I feel tempted to pretend that my research was in an area that they might find more interesting, perhaps political philosophy or ethics, but I'm also reluctant to do so - after all, I spent several years of my life studying the theoretical issues (sometimes even meta-theoretical issues).

I would appreciate any advice!


If you have an article/paper/chapter that you are never going to publish elsewhere, is it better to publish it in a special issue of a lower-ranking journal than not publishing it at all? I've heard mixed advice on this.

For context, I'm thinking of special issues of journals most people haven't heard of, but that semi well-known philosophers have published in, or will also be publishing in in the special issue.

I'm thinking well-known philosophers being in the special issue (or in previous issues) kind of "legitimizes" the journal, but when looking at a CV, you don't get to see that, which can potentially be seen as a negative by search committees.

This question is also applicable to "non-elite" edited books (e.g., not Cambridge Companions).

on the market

What is a 'short writing sample?'

I've seen a couple of jobs ads posted where what is requested is a 'short writing sample'. What does that mean? Does it mean under 20 pages? Under 10? Any guesses from those with experience?

I have a conference paper that I've presented once and that I am revising into something larger, and I'm wondering if that would be appropriate (I think it might be of interest for this particular job too). But then I always assumed, rightly I think, that conference papers should not be used as writing samples.


Prospective Workshop Applicant

What makes for a strong abstract when submitting to conferences and workshops?

A CFA has just opened for a prestigious and competitive workshop in my subfield. It's much easier to get an understanding of what makes for a strong paper - simply read papers published in prestigious journals. But the kinds of elongated abstracts that you submit as workshop proposals don't (to my knowledge) tend to be available online. So, how should you write the abstract? What should you include? How detailed should your summary of your arguments be? Can you focus on particular sections of the paper and gloss over others, or do you need to detail every step of the paper? Should you make any arguments in the abstract itself? And should you include citations and/or a bibliography?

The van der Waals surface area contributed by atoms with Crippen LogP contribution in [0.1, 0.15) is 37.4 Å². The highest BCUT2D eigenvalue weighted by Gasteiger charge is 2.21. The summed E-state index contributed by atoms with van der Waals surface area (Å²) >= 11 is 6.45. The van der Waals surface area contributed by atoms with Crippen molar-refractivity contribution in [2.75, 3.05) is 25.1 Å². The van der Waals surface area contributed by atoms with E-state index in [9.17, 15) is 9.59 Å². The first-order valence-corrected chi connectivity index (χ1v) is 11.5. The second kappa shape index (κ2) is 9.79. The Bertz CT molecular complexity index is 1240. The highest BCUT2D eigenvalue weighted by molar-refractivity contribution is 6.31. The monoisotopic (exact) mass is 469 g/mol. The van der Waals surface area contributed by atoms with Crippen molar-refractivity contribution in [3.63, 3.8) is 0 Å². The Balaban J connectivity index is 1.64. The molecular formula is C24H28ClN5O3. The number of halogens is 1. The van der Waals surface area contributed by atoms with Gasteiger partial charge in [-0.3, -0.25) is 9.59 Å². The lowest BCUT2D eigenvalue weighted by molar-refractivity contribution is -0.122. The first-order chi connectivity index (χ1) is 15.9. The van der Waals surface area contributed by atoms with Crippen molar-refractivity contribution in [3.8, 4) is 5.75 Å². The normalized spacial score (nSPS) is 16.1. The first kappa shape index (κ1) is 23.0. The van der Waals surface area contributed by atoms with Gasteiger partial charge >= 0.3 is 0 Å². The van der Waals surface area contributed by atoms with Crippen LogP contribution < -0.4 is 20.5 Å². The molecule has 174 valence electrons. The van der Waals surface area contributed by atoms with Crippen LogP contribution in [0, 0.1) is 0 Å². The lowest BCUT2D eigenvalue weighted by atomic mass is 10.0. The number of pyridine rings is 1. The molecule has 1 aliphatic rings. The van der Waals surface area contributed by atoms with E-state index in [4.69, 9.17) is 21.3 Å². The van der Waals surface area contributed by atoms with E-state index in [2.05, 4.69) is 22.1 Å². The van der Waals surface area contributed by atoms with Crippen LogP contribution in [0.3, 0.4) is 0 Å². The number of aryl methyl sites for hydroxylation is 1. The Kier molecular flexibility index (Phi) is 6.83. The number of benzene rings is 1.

Thanks for the help!

non-tt faculty

I got into the final stage interview last round somewhere. I plan to apply for that place again for virtually the same position. Should I highlight in the cover letter the differences in my publication, teaching experience, research proposal etc.?

East Coaster

What do you do when you use an idea you got from someone in a talk? This isn't quite the same as a draft labeled "Do not cite or circulate." But still, it is less than a formal paper. And I would not want to claim the idea as my own.


East Coaster
Talk to the person whose talk it was. Let them know your idea, and your plans. If they say hey man that's mine, then you have to work it out


I have submitted a paper to a special issue of Synthese, and it is now under review of the third reviewer. Is it normal to get a paper reviewed by more than two reviewers (in my case, three) in a special issue? Does this mean that there are conflicting suggestions from the first two reviewers?

East Coaster

non-easter: Took your advice, and it resolved my question. Thanks!


Sometimes life is like a Broadway musical and it works out in the end!
Best wishes


I'm on the job market for the second time this year, and I'm wondering if I should ask all of my letter writers to update their letters. My advisor is updating his to reflect new publications and awards, but do the others need to? I'm especially curious if it's recommended to ask the writer of the teaching letter of rec to update their letter, since I've taught several new classes and won a teaching award since last year.